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"were no witneffes to it but Thurloe and "Goodwin. Some did fearfully flatter him as "much dead as living. Goodwin, at the Fast "before his death, in his prayer is faid to have "spoke fuch words: Lord, we pray not for thy "fervant's life, for we know that is granted, but "to haften his health, for that thy people cannot "want. And Mr. Sterry faid in the chapel, after "his death, O Lord, thy late fervant here is "now at thy right hand, making interceffion for "the fins of England.---Both thefe are now out "of favour, as Court 'parafites. But the most fpake, and yet speak, very evil of him; and, "as I think, much worse than he deferved of "them."


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Is faid to have fallen at the feet of his father, Oliver Cromwell, to beg the life of his Savereign Charles the First. In the fame fpirit of humanity, when Colonel Howard told him, on his father's death, that nothing but vigorous and violent meafures could fecure the Protectorate to him, and that he fhould run no rifk, for that he himself (Howard) would be answer


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able for the confequences; Richard replied, Everyone fhall fee that I will do nobody any "harm: I never have done any, nor ever will. "I fhall be much troubled if anyone is injured "on my account; and instead of taking away "the life of the leaft perfon in the nation for "the preservation of my greatness, (which is a "burthen to me,) I would not have one drop of "blood fpilt."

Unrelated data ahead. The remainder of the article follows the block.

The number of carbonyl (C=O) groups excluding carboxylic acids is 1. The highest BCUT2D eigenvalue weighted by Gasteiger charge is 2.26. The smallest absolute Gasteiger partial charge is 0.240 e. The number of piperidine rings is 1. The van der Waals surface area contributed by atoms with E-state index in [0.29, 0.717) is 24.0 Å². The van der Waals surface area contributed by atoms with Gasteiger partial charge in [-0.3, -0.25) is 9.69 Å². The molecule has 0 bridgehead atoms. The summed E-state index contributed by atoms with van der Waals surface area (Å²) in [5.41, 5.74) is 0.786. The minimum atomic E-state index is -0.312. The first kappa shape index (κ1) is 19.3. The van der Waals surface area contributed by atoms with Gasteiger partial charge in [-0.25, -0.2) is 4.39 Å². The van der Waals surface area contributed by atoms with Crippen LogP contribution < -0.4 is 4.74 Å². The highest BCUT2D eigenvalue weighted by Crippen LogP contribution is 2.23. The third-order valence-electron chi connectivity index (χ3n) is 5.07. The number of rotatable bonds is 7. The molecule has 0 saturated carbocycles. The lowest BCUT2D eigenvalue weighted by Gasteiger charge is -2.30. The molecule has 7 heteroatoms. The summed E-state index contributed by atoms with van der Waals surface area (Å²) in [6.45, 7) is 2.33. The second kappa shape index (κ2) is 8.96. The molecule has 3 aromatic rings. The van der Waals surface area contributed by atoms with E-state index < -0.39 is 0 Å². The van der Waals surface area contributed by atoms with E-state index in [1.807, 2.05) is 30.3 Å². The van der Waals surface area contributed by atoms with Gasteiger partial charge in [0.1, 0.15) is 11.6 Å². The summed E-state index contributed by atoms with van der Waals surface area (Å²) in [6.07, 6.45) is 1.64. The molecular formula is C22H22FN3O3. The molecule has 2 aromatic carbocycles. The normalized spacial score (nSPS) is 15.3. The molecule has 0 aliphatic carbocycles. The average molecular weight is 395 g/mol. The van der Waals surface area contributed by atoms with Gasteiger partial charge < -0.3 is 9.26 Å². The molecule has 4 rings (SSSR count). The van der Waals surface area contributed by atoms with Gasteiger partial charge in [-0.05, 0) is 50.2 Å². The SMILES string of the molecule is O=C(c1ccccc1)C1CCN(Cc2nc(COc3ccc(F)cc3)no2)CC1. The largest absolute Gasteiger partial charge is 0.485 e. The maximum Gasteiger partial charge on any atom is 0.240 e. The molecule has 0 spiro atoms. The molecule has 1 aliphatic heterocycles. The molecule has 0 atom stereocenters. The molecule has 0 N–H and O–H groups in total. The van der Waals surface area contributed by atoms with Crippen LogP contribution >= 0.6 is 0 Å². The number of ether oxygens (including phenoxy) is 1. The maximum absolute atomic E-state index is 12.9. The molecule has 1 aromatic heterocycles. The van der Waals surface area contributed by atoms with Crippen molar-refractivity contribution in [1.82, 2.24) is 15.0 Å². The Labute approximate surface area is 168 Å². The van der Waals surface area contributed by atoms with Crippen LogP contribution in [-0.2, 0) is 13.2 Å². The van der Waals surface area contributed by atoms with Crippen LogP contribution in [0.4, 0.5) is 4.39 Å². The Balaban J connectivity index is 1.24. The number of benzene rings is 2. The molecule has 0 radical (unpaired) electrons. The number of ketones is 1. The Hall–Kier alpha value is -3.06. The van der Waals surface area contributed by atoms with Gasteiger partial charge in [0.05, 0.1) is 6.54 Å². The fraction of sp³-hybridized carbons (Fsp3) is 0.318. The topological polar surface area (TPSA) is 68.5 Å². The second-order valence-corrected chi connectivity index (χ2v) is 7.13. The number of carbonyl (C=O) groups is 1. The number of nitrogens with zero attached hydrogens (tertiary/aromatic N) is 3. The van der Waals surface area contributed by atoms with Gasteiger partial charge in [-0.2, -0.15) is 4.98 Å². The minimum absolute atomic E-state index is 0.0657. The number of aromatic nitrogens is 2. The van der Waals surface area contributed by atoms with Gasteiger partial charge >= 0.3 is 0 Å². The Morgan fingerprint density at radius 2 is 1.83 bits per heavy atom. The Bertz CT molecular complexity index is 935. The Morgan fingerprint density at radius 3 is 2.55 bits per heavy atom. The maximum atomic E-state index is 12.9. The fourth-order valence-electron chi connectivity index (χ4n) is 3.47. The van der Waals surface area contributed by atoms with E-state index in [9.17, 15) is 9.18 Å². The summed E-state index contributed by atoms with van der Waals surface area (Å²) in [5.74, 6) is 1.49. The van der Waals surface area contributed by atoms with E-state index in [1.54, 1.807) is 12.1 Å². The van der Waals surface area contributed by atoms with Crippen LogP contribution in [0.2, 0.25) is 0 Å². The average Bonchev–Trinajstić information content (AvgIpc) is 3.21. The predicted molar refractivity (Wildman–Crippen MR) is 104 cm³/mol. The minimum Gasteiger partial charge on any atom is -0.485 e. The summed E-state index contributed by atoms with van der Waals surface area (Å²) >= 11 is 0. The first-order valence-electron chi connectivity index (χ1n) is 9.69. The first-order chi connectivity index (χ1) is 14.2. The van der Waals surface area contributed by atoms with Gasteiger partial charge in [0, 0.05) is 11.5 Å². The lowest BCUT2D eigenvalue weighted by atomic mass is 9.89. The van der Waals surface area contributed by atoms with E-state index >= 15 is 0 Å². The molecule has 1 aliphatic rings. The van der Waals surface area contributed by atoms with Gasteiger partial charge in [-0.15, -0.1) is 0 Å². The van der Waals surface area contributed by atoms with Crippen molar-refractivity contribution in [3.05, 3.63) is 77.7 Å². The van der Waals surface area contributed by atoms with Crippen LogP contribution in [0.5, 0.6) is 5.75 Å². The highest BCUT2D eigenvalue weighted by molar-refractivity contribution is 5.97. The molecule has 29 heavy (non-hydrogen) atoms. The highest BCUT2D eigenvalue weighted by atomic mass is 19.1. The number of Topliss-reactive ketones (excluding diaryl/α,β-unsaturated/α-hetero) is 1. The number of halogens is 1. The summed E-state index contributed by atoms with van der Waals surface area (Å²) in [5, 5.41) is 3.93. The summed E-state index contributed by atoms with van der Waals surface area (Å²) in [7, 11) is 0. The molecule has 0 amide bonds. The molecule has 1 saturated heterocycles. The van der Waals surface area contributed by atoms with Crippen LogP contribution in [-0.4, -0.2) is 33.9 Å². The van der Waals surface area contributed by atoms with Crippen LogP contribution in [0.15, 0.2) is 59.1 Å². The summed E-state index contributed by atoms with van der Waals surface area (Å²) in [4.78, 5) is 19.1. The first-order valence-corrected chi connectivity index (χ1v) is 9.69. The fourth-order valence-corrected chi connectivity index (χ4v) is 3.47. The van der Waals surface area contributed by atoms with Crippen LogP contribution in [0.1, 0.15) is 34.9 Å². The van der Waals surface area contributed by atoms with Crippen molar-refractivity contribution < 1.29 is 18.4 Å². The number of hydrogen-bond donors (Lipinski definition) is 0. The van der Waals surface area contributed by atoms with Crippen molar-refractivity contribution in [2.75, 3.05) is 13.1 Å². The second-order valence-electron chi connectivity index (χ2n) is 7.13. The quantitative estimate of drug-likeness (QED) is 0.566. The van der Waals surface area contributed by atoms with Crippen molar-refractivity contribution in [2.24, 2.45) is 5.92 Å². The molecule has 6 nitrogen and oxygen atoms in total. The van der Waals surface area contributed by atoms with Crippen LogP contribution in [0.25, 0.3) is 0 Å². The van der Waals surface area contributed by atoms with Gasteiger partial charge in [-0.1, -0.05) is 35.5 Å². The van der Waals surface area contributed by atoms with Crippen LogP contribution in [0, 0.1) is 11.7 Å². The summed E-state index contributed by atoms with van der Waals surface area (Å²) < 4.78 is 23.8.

Richard, on his difmiffion from the Protectorate, refided fome time at Pezenas, in Languedoc, and afterwards went to Geneva. Some time in the year 1680 he returned to England, and refided at Cheshunt in Hertfordshire.


In 1705 he loft his only fon, and became in right of him poffeffed of the manor of Horfley, which had belonged to his mother. Richard, then in a very advanced age, fent one of his daughters to take poffeffion of the eftate for him. She kept it for herself and her fifters, allowing her father only a small annuity out of it, till fhe was difpoffeffed of it by a fentence of one of the Courts of Weftminster-hall. It was requifite for this purpose that Richard should appear in perfon; and the Judge who prefided, tradition fays, was the elegant and eloquent Lord Chancellor Cowper, who ordered a chair for him in court, and defired him to keep on his


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As he was returning from this trial, curiofit led him to fee the Houfe of Peers, when being afked by a perfon, to whom he was a stranger, if he had ever feen anything like it before; he replied, pointing to the throne, "Never, fince I fat in that "chair."

Richard Cromwell enjoyed a good state of health to the age of eighty-fix, and died in the year 1712. He had taken, on his return to England, the name of Richard Clark.